Promoting physical activity and decreasing sedentary behavior are key goals in the fight against cancers;physical activity is associated with lower risk of several cancers [1-10], and lower overall morbidity and mortality [11-26]. Thus, theory-driven initiatives to change these behaviors are essential [1-10, 26-40]. PQ#3 highlights the necessity for new perspectives on the interplay of cognitive and emotional factors in promoting behavior change. Current theories, which focus primarily on predictors derived from self-report measures, do not fully predict behavior change. For example, recent meta-analyses suggest that on average, variables from the Theory of Planned Behavior account for ~27% of the variance in behavior change [41, 42]. This limits our ability to design optimally effective interventions , and invites new methods that may explain additional variance. Our team has shown that neural activation in response to health messages in hypothesized neural regions of interest can double the explained variance in behavior change, above and beyond self-reports of attitudes, intentions, and self-efficacy [44, 45]. We now propose a next leap, inspired by PQ3, to identify how cognitive and affective processes interact in the brain to influence and predict behavior change. Our core hypothesis is that the balance of neural activity in regions associated with self-related processing versus defensive counterarguing is key in producing health behavior change, and that self-affirmation (an innovative approach, relatively new to the health behavior area ) can alter this balance. Self-affirmation theory  posits that people are motivated to maintain a sense of self-worth, and that threats to self-worth will be met with resistance, often i the form of counterarguing. One common threat to self-worth occurs when people are confronted with self-relevant health messages (e.g. encouraging less sedentary behavior in overweight, sedentary adults). This phenomenon speaks to a classic and problematic paradox: those at highest risk are likely to be most defensive and least open to altering cancer risk behaviors . A substantial, and surprisingly impressive, body of evidence demonstrates that affirmation of core-values (self-affirmation priming) preceding messages can reduce resistance and increase intervention effectiveness [46, 49-53]. Uncovering neural mechanisms of such affirmation effects , has transformative potential for intervention design and selection. To test our conceptual assumptions and core hypothesis we will: (1) Identify neural signals associated with processing health messages as self-relevant versus counterarguing;(2) Test whether self-affirmation alters the balance of these signals;(3) Use these neural signals to predict physical activity behavior change, above and beyond what is predicted by self-report measures alone. Our approach is innovative methodologically (using fMRI to understand and predict behavior change), and conceptually (self-affirmation may dramatically increase intervention effectiveness). Benchmarks will include objectively measured decreases in sedentary behavior in affirmed vs. control subjects (using accelerometers), and increases in predictive capacity afforded by neuroimaging methods, compared to self-report alone.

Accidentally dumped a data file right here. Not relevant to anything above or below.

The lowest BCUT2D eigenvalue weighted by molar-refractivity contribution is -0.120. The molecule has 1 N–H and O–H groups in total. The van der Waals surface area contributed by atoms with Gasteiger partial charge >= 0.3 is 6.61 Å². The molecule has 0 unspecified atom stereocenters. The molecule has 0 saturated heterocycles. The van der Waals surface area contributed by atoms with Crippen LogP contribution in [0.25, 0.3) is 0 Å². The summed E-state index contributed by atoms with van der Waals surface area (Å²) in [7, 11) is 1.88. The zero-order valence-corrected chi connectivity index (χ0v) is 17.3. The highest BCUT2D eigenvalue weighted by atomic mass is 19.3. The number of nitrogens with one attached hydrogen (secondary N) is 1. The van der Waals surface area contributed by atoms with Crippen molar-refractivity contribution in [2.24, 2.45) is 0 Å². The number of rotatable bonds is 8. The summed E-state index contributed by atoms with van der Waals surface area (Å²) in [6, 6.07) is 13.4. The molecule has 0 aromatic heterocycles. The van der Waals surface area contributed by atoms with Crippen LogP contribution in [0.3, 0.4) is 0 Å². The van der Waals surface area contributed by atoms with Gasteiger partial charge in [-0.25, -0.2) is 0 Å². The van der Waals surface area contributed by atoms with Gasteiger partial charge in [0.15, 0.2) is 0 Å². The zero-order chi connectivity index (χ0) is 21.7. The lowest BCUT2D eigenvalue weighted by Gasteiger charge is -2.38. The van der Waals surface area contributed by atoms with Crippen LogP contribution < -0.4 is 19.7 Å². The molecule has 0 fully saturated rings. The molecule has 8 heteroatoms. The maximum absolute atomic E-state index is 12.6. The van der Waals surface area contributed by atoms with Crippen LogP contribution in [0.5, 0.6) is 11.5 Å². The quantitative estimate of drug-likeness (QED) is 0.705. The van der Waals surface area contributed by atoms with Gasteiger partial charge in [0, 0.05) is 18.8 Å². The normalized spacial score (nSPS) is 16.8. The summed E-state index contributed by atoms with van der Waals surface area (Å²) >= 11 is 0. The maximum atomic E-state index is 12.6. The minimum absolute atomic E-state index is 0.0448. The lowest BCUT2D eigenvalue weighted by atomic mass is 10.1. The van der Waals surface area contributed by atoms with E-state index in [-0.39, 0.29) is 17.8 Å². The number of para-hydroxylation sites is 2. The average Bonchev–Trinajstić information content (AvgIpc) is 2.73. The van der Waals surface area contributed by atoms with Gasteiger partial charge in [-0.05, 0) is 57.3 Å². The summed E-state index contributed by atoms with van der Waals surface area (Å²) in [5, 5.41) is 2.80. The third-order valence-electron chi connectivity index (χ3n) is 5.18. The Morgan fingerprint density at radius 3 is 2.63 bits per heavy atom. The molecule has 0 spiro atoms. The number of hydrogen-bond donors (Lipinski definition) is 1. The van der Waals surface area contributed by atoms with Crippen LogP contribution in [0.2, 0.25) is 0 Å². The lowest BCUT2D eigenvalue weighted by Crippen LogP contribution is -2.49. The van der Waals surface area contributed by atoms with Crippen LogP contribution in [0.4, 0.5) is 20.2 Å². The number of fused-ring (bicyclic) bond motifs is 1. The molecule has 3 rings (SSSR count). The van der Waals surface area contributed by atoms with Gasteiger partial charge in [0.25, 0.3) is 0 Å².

Individuals who are overweight or obese, and especially those who are sedentary, are at increased risk for cancer [54, 55], have higher rates of morbidity and mortality overall [56-58], and these factors are substantial drivers of U.S. healthcare costs [59, 60];physical activity mitigates these risks [1-10]. Our core hypothesis is that the balance of neural activity in regions associated with self-related processing versus defensive counterarguing is key in producing behavior change, and that self-affirmation (an innovative approach, relatively new to the health behavior area ) can alter this balance. Successful achievement of our aims will elucidate cognitive and affective mechanisms that prevent people from altering behaviors known to increase the risk of cancers (e.g. sedentary behavior), improve our ability to predict health behavior change, and hence improve our capacity to design and select interventions that successfully alter such behaviors.
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